How much special needs parenting transparency should be posted on social media? Kimberly Drew explains how she answers that question in this guest post.

2016 has been an exciting year for guest blogger Kimberly Drew. She and her husband adopted a baby girl this summer. This fall her new book Refresh: Spiritual Nourishment for Parents of Children with Special Needs, co-authored with Jocelyn Green. Today Kimberly divulges the social media special needs transparency dilemma that came to light when Kimberly cracked open a copy of her new book and began to read.

Special Needs Transparency Dilemma: To Post or Not To Post

I recently co-authored a devotional for parents of children with special needs with my dear friend, Jocelyn Green. The project was was labor of love that was years in the making. When the box of books arrived at my doorstep, my heart pounded with excitement! I opened the box and there were fifty copies of a beautiful book with my name on the cover.

I waited until the kids went to bed to crack a copy open and enjoy the finished product.
As  sat with my coffee reading words I wrote, I started to feel a little bit of panic. Wow! I was very honest about what life raising a child with disabilities has looked like for our family. I suddenly felt that maybe I was too transparent. People I know are going to read this book and see right into my thoughts and heart.

I had to take a moment and reflect on the purpose of this devotional book. The purpose is to encourage parents spiritually who, like me, are on a sometimes overwhelming, lonely, and unique journey. Each devotional is filled with stories of families with children with special needs. They share some intimate moments with the reader and then point the reader to Scripture and what the Bible can teach us about how our circumstances and experiences do not define our beliefs. However, our beliefs can help us to define our experiences in a way that changes our hearts and lives for the better.

This realization made me think about living in a culture obsessed with social media and transparency. On social media it’s important to think about the why behind a post. I’m sure I’m not the only one who has read someone’ Facebook status and thought, “That is really more information than I needed to know.” I can’t be the only one who hides certain individuals from my news feed because they continue to post inflammatory, embarrassing, or private information about their family life online!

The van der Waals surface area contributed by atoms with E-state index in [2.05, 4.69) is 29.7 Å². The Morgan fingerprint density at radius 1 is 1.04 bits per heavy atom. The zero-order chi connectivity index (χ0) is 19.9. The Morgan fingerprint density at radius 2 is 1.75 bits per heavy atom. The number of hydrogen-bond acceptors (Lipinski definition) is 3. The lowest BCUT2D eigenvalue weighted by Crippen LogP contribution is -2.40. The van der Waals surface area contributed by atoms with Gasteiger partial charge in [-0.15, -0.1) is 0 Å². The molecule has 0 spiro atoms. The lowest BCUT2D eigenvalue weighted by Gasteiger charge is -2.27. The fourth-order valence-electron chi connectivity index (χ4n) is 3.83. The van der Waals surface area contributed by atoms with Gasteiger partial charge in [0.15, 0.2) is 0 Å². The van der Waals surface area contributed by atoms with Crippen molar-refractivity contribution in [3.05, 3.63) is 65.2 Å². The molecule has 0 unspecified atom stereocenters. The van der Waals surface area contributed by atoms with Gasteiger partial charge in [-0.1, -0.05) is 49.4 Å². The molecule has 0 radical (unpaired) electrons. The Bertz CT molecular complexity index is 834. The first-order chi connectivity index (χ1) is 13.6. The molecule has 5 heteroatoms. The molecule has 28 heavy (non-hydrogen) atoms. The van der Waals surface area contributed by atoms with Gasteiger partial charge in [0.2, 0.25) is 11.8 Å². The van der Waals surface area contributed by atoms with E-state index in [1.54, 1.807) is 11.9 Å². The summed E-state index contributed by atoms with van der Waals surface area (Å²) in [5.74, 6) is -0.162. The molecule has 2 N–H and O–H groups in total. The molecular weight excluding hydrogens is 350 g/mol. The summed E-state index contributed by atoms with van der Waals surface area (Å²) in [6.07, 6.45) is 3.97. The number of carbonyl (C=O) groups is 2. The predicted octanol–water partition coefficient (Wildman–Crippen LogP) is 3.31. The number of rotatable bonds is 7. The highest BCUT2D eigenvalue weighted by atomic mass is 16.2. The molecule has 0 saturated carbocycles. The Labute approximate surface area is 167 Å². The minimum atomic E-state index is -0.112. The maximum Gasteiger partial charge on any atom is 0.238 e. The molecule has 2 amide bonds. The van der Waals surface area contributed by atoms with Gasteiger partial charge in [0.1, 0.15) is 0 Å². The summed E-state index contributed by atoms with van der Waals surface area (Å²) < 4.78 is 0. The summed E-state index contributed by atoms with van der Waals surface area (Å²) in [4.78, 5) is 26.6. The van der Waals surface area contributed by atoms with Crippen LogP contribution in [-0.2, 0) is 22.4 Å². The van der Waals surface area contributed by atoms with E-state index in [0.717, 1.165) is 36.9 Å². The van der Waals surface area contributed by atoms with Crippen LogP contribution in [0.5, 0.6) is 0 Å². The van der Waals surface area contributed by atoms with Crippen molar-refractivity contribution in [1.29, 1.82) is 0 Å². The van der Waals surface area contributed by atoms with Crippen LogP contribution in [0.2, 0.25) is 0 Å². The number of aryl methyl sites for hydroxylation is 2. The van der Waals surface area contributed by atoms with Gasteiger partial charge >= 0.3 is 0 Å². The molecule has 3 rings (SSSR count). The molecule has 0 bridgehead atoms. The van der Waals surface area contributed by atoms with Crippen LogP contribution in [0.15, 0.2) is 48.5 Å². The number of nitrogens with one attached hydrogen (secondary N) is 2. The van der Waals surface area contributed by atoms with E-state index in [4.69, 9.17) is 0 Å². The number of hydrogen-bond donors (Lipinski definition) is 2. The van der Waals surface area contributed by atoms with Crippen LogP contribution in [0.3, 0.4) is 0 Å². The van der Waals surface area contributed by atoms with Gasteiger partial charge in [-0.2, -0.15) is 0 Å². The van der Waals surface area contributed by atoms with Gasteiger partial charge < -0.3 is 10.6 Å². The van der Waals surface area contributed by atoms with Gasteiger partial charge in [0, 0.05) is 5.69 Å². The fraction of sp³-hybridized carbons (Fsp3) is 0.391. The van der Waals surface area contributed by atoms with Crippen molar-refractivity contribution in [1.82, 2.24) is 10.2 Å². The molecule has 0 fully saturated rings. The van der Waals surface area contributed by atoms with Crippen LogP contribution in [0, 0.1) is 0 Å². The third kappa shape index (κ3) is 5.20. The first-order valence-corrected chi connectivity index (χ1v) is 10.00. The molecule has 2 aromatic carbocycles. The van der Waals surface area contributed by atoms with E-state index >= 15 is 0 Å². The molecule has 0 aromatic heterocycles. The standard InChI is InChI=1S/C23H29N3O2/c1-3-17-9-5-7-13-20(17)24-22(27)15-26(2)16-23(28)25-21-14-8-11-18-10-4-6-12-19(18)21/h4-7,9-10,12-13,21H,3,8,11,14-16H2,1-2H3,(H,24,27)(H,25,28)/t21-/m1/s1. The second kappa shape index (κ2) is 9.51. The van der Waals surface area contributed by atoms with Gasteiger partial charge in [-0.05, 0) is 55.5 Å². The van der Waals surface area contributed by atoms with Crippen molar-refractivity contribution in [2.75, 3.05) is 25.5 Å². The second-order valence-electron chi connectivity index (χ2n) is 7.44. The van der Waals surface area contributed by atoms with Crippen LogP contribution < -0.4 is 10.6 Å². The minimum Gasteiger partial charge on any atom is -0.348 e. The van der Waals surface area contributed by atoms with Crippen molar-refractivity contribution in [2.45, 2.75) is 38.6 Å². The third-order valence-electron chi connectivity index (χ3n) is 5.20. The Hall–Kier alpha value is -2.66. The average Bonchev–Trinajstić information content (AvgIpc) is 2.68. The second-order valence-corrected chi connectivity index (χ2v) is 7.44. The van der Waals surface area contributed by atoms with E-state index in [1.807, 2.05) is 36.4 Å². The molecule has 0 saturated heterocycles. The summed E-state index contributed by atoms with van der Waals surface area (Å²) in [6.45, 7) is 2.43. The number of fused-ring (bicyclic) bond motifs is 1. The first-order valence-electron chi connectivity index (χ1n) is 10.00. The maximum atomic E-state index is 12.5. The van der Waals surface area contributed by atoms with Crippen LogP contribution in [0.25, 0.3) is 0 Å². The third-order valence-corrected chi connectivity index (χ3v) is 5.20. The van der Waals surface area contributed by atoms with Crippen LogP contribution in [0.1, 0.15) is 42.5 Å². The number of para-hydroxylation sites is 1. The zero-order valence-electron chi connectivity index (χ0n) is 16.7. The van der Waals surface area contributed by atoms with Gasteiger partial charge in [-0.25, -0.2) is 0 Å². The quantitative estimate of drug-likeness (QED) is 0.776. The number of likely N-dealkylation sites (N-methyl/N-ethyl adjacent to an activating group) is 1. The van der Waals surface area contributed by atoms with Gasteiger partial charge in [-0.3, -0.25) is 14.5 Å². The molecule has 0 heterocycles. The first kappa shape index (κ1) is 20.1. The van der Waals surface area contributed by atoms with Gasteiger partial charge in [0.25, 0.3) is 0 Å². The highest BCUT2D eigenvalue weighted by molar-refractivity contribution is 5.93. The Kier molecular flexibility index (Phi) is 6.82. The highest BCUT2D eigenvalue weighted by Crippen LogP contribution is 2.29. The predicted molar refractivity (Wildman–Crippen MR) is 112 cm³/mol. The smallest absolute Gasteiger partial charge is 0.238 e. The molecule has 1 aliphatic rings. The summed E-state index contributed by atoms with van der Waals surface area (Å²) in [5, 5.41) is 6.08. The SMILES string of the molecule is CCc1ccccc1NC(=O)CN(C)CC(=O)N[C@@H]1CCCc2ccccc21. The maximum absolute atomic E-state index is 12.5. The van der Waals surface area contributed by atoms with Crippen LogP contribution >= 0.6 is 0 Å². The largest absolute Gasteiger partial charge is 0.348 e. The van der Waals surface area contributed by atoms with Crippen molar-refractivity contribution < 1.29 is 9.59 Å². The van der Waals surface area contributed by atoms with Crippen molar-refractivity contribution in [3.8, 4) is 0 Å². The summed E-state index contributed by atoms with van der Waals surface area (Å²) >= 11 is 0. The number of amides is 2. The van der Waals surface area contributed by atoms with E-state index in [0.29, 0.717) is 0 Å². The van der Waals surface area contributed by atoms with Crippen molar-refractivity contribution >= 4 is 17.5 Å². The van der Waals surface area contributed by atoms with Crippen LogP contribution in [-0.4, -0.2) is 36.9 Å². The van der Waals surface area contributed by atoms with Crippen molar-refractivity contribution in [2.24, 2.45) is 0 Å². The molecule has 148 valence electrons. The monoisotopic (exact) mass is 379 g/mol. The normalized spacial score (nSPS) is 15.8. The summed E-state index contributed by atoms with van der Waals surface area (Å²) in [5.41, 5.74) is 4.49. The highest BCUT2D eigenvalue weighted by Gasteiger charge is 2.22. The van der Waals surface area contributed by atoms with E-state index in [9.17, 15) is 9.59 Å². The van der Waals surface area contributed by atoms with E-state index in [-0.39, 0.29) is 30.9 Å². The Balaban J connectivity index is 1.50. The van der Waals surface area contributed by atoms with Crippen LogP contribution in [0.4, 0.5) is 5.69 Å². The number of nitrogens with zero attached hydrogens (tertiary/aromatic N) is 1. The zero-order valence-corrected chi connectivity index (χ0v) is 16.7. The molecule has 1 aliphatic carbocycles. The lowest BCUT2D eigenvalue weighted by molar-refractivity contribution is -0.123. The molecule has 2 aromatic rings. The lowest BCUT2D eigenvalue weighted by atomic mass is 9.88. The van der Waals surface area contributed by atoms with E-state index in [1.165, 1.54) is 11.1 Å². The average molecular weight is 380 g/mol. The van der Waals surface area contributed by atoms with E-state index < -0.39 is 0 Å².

Before I post something online, I ask myself two questions: Is it helpful? Is it kind? If the post can’t pass my litmus test of appropriateness, then I usually keep my thoughts and feelings to myself. If it’s an honest thought or moment in my life that could be expanded into something that might help another person, then I might blog about it.

So what about the ranting and raving we so often see on social media? I think the need to vent online is a reflection of lack of intimacy in personal relationships. This is a very easy trap to fall into when you have children with special needs because it’s often hard to find the time to develop deep meaningful relationships. Even so, I encourage you to make the time for yourself to have these kinds of friendships. You have no idea how many embarrassing and inflammatory posts the world has been spared because I picked up the phone and called my sister-in-law Lori instead of answering Facebook question, “What’s on your mind?” These real life relationships can help us sort out the things that cause us to feel stressed, angry, or upset.

In the end, I solve the special needs transparency dilemma by going back to Phillipians 4:8. Finally, brothers and sisters, whatever is true, whatever is noble, whatever is right, whatever is pure, whatever is lovely, whatever is admirable—if anything is excellent or praiseworthy—think about such things.

If what I have to say isn’t any of those good things, I shouldn’t say it…let alone share it. In a devotional book for parents of kids with special needs. Or online.

How Do You Handle the Special Needs Transparency Dilemma?

Leave a comment or tip about how you solve the special needs transparency dilemma in the comment box. Thanks!

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